5 Good Infographic Sources—and How USA Today Was Ahead of the Curve

Way back when, years before Tim Berners-Lee put a user-friendly face on the internet, I…


Way back when, years before Tim Berners-Lee put a user-friendly face on the internet, I distinctly remember the criticism USA Today faced when it launched: the color photography, the short articles, and those big infographics. That’s journalism? Do the editors have no faith in America’s ability to read?

Well, sure enough, even the venerable New York Times eventually switched from black-and-white to color photography. And if you’ve read the Wall Street Journal lately, you know it’s hardly the text-centric newspaper it once was. In fact, the WSJ keeps a separate page for its data visualization projects. If there’s data, there’s an infographic idea to go along with it. (See examples of effective infographics here.)

Seeing is believing

One thing USA Today realized, even before the rise of the internet, is that we humans have become increasingly visual creatures. Nowadays, with screens and information pervading every nook and cranny we inhabit, figuring out how to organize and present that information is more important than ever. And thanks to infographic templates, it’s also easier to do.

As a result, those big infographics have become increasingly popular. In his book Visual Content Marketing: Leveraging Infographics, Video and Interactive Media to Attract and Engage Customers, author Stephen Gamble makes the case that today’s audience suffers from information overload.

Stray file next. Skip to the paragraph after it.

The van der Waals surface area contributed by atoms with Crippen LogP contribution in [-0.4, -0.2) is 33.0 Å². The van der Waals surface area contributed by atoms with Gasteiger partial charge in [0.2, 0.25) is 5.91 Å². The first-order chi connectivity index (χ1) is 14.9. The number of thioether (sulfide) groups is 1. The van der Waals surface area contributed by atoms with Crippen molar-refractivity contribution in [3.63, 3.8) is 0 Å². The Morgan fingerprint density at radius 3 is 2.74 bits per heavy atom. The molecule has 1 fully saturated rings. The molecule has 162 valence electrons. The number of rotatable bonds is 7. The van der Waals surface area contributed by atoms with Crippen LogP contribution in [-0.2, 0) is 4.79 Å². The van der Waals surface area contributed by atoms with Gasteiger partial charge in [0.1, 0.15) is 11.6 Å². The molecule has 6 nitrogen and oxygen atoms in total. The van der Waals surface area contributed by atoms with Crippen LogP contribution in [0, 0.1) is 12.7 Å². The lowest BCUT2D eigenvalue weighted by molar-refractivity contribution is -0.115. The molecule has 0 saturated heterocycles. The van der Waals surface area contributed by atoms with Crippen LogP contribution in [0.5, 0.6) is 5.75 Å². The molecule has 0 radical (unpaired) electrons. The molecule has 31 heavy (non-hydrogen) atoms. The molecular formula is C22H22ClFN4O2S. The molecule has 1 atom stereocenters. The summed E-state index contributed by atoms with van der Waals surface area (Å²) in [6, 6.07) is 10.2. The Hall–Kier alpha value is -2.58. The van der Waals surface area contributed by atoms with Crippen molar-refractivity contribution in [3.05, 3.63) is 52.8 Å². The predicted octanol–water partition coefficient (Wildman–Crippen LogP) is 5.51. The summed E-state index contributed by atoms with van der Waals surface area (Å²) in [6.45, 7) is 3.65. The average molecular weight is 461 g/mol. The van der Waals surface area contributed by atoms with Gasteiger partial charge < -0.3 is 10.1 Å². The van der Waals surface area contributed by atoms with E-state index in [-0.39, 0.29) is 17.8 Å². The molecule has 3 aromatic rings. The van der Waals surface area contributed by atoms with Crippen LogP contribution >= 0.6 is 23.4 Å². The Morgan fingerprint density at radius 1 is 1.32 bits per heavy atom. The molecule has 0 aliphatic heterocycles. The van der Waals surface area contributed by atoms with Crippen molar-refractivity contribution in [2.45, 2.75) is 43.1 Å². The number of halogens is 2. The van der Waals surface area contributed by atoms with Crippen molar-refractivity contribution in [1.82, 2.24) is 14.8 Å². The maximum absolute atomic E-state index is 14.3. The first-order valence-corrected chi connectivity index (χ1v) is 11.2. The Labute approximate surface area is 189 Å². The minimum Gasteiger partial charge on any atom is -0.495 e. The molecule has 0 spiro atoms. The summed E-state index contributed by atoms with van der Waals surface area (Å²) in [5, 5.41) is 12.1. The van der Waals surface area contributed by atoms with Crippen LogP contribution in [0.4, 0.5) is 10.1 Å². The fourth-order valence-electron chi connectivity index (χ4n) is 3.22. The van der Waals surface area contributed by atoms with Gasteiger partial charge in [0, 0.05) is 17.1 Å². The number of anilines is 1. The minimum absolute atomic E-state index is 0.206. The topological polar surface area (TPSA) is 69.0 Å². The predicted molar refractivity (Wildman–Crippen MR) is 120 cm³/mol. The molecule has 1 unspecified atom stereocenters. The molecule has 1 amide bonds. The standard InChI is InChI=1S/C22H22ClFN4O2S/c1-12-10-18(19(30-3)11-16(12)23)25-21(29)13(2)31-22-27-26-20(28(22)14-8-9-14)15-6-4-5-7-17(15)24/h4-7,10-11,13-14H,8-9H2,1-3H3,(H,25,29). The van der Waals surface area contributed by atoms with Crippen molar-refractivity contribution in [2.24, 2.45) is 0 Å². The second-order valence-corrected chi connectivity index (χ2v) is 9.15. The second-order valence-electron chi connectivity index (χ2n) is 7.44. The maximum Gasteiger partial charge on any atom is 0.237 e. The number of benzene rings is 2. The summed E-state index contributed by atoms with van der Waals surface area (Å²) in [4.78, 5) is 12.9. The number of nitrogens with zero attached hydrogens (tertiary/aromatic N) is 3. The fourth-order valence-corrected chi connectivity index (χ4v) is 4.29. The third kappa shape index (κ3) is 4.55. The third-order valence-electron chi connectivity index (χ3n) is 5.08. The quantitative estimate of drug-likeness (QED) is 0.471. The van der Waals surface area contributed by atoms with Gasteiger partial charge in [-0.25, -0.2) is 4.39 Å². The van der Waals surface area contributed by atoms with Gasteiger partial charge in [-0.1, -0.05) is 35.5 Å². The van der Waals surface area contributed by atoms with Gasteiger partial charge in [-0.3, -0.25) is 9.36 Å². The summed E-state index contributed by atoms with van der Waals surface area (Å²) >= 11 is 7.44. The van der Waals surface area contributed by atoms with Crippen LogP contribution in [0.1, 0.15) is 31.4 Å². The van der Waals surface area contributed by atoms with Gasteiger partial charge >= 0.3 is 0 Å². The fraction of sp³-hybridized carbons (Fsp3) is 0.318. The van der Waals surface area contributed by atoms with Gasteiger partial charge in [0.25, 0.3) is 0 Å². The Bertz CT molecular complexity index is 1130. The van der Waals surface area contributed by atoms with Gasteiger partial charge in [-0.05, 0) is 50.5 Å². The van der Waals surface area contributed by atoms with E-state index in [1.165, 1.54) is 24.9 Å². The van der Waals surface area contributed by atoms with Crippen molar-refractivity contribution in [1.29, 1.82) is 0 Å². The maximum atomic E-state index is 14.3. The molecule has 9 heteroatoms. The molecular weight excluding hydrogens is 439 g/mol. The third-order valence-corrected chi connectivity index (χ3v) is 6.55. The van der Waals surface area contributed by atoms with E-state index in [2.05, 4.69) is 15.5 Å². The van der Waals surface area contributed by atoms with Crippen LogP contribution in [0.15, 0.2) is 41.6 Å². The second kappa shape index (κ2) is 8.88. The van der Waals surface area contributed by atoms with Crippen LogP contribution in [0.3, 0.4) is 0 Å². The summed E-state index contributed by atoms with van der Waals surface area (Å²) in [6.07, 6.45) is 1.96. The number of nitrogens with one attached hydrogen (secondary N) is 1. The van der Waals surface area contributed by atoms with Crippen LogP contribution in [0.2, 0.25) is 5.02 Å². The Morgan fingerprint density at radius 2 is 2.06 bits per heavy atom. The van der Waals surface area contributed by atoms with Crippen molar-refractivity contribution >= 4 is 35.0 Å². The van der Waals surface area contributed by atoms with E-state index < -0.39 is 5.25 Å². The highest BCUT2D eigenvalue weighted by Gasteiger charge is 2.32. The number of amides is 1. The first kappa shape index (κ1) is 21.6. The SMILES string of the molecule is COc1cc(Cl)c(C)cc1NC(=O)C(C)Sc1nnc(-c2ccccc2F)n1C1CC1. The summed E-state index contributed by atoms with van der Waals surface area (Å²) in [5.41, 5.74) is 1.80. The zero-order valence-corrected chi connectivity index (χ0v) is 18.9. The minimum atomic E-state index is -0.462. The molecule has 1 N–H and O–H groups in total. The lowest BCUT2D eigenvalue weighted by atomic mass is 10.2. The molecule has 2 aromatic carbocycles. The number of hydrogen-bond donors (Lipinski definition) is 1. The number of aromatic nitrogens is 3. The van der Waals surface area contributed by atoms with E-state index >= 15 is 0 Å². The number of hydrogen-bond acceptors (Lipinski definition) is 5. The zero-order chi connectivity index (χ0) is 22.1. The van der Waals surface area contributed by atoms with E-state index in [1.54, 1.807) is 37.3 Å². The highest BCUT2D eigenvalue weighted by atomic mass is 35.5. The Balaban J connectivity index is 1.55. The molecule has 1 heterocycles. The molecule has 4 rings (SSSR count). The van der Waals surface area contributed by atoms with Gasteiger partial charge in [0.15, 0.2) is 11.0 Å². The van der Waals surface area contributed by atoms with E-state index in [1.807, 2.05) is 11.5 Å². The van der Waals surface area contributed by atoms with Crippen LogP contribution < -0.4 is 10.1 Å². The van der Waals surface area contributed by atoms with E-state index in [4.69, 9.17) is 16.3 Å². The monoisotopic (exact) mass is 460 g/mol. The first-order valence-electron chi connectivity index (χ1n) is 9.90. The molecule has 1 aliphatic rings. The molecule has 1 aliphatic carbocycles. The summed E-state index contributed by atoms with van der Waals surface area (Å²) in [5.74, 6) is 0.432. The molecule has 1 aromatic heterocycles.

On top of that, most buyers have no time. Given these factors, he muses, “Why not visually engage people with an easily digestible image that puts them into your offering so they can see the value quickly, understand the offering, and come to you with questions about their unique needs?” Why not, indeed.

Making the biggest impact

Here are 3 instances when an infographic is your best tool for the job:

  1. Streamlining messaging: Use infographics to develop more effective communications, both for clients and for your internal organization.
  2. Catering to digital users: Infographics are particularly effective online, when you have a limited chance to engage your reader.
  3. Distilling information: Visuals can go a long way to help communicate information that’s complex, plentiful, or both.

Apparently USA Today knew something the rest of the newspaper industry didn’t. Check out the sites listed below to learn more about infographic ideas and templates, or if you’re just looking for inspiration.


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